As Lauren drove back into the quiet streets near their condo, I noticed a large construction dumpster outside a home. A tired looking pickup truck was parked beside it. 


I saw the owner of the truck scavenging through the dumpster. He was pulling out any large piece of metal he could find. His truck bed already contained some other bulky metal items. 

Once he had a full load, my guess is this man would head to the scrap yard to collect money for his finds. 

I wondered about his life— scavenging construction dumpsters for metal to convert to cash. I wondered how many days he does this? I wondered if he had other employment? I admired his determination in this cycle for survival. I wondered how many others in the ‘city of broad shoulders’ are out doing the very same thing.

My conscience started working on me again. 

What did Jesus mean when he said, “You will always have the poor with you.”

While the speed of life might be a blur for me at times, the societal challenges that surround me are not a blur.

The poor are not a blur. They are very, very real.

I don’t think Jesus had blurry vision with regard to the poor, the weary, the downtrodden, the burdened.

I’m not so sure about my vision. I can write about these societal challenges, but what am I doing to help?

In the introduction to Lynne Olson’s book Citizens of London, she quotes a 1945 speech from American Ambassador, Gil Winant. He was speaking at the dedication ceremony for a monument that honored Americans who participated in the D-Day landing in France.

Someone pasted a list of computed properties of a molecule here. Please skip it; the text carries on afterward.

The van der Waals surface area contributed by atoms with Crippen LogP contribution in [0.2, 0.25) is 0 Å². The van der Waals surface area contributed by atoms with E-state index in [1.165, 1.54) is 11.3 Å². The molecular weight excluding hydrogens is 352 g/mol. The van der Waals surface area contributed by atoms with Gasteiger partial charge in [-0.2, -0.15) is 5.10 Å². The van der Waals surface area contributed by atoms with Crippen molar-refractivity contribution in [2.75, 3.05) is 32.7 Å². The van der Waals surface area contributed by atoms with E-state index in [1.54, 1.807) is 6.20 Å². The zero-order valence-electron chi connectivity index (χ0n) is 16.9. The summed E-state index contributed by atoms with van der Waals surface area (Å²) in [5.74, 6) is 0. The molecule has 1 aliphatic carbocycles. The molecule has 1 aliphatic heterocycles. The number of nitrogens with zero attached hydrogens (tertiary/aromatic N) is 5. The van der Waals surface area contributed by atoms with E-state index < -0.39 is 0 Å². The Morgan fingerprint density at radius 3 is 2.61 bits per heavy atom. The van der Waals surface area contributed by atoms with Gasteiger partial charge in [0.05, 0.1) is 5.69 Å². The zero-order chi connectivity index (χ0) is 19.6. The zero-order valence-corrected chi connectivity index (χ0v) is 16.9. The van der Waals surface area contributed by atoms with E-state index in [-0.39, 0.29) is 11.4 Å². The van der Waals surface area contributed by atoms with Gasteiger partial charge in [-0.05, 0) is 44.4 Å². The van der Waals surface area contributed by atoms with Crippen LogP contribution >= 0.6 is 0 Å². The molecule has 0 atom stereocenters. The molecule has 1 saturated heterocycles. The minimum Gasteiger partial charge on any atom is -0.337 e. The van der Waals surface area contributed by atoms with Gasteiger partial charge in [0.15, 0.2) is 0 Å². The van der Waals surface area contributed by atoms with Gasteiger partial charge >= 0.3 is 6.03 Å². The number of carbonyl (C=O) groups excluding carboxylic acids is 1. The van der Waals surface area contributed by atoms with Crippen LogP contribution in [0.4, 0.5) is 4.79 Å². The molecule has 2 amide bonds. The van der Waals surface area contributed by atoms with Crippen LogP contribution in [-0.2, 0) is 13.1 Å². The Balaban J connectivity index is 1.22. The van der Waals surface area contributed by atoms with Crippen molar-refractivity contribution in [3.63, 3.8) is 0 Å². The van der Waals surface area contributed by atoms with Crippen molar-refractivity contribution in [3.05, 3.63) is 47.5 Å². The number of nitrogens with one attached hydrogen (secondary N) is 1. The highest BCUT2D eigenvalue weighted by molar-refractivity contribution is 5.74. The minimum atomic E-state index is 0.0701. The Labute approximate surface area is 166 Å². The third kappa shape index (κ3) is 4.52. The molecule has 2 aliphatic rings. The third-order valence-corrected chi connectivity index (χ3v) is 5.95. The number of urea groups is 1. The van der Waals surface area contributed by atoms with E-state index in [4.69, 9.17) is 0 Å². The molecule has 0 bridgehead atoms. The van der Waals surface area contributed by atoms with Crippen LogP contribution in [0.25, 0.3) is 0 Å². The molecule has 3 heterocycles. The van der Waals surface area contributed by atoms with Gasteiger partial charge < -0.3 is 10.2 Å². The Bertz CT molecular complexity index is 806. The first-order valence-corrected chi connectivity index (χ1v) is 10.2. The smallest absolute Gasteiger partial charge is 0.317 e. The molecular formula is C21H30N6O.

Olson wrote:  “The ambassador declared that if man was to survive in the perilous new period, he “must learn to live together in friendship,” to act “as if the welfare of a neighboring nation was almost as important as the welfare of your own.” Winant acknowledged that the accomplishment of such goals would be a supremely difficult task. “But,” he added, “So was D-Day. If that could be done, anything can be done—if we really care to do it.”

Perhaps, we could solve the cycle of our societal ills in that D-Day reflection—“anything can be done—if we really care to do it.”

That’s the question for me and maybe for you to answer—do we really care to do it?

Remember, Jesus cared.